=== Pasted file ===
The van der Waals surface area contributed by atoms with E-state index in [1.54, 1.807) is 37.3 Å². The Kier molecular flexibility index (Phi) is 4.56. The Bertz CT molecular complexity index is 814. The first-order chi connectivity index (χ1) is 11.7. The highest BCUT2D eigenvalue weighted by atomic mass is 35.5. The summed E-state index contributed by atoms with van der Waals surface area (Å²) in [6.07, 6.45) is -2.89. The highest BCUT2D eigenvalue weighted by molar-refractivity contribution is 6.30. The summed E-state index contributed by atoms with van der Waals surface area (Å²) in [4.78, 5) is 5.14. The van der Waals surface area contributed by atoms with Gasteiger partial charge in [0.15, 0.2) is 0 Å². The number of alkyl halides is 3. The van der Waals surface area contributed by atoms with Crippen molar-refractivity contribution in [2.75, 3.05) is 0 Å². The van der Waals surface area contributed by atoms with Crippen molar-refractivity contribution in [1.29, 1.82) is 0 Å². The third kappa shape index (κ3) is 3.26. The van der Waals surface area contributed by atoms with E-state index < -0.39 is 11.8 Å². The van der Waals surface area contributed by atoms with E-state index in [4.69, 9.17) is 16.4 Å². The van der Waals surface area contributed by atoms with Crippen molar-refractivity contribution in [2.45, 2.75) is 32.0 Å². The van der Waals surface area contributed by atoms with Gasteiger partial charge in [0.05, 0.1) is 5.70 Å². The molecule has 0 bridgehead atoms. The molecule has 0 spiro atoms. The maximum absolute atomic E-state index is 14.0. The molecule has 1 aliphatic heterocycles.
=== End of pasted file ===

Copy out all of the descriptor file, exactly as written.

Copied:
The van der Waals surface area contributed by atoms with E-state index in [1.54, 1.807) is 37.3 Å². The Kier molecular flexibility index (Phi) is 4.56. The Bertz CT molecular complexity index is 814. The first-order chi connectivity index (χ1) is 11.7. The highest BCUT2D eigenvalue weighted by atomic mass is 35.5. The summed E-state index contributed by atoms with van der Waals surface area (Å²) in [6.07, 6.45) is -2.89. The highest BCUT2D eigenvalue weighted by molar-refractivity contribution is 6.30. The summed E-state index contributed by atoms with van der Waals surface area (Å²) in [4.78, 5) is 5.14. The van der Waals surface area contributed by atoms with Gasteiger partial charge in [0.15, 0.2) is 0 Å². The number of alkyl halides is 3. The van der Waals surface area contributed by atoms with Crippen molar-refractivity contribution in [2.75, 3.05) is 0 Å². The van der Waals surface area contributed by atoms with Crippen molar-refractivity contribution in [1.29, 1.82) is 0 Å². The third kappa shape index (κ3) is 3.26. The van der Waals surface area contributed by atoms with E-state index < -0.39 is 11.8 Å². The van der Waals surface area contributed by atoms with E-state index in [4.69, 9.17) is 16.4 Å². The van der Waals surface area contributed by atoms with Crippen molar-refractivity contribution in [2.45, 2.75) is 32.0 Å². The van der Waals surface area contributed by atoms with Gasteiger partial charge in [0.05, 0.1) is 5.70 Å². The molecule has 0 bridgehead atoms. The molecule has 0 spiro atoms. The maximum absolute atomic E-state index is 14.0. The molecule has 1 aliphatic heterocycles.